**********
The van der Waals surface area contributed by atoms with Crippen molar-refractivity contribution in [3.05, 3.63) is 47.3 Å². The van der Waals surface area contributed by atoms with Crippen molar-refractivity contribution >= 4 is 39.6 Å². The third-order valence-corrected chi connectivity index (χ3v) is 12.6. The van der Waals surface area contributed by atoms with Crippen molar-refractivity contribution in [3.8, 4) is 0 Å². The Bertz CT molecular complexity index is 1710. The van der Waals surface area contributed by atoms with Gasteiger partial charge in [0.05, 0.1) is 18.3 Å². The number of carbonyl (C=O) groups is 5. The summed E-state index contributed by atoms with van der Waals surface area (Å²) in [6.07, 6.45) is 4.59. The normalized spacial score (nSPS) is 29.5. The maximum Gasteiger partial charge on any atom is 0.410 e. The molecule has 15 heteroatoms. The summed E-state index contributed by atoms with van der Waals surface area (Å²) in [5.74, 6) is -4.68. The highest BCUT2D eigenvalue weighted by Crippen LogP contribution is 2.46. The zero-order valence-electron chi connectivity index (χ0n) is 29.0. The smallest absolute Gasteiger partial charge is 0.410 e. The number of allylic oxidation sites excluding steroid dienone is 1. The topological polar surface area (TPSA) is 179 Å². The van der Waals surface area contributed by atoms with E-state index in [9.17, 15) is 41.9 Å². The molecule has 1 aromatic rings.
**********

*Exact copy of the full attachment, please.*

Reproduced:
The van der Waals surface area contributed by atoms with Crippen molar-refractivity contribution in [3.05, 3.63) is 47.3 Å². The van der Waals surface area contributed by atoms with Crippen molar-refractivity contribution >= 4 is 39.6 Å². The third-order valence-corrected chi connectivity index (χ3v) is 12.6. The van der Waals surface area contributed by atoms with Crippen molar-refractivity contribution in [3.8, 4) is 0 Å². The Bertz CT molecular complexity index is 1710. The van der Waals surface area contributed by atoms with Gasteiger partial charge in [0.05, 0.1) is 18.3 Å². The number of carbonyl (C=O) groups is 5. The summed E-state index contributed by atoms with van der Waals surface area (Å²) in [6.07, 6.45) is 4.59. The normalized spacial score (nSPS) is 29.5. The maximum Gasteiger partial charge on any atom is 0.410 e. The molecule has 15 heteroatoms. The summed E-state index contributed by atoms with van der Waals surface area (Å²) in [5.74, 6) is -4.68. The highest BCUT2D eigenvalue weighted by Crippen LogP contribution is 2.46. The zero-order valence-electron chi connectivity index (χ0n) is 29.0. The smallest absolute Gasteiger partial charge is 0.410 e. The number of allylic oxidation sites excluding steroid dienone is 1. The topological polar surface area (TPSA) is 179 Å². The van der Waals surface area contributed by atoms with E-state index in [9.17, 15) is 41.9 Å². The molecule has 1 aromatic rings.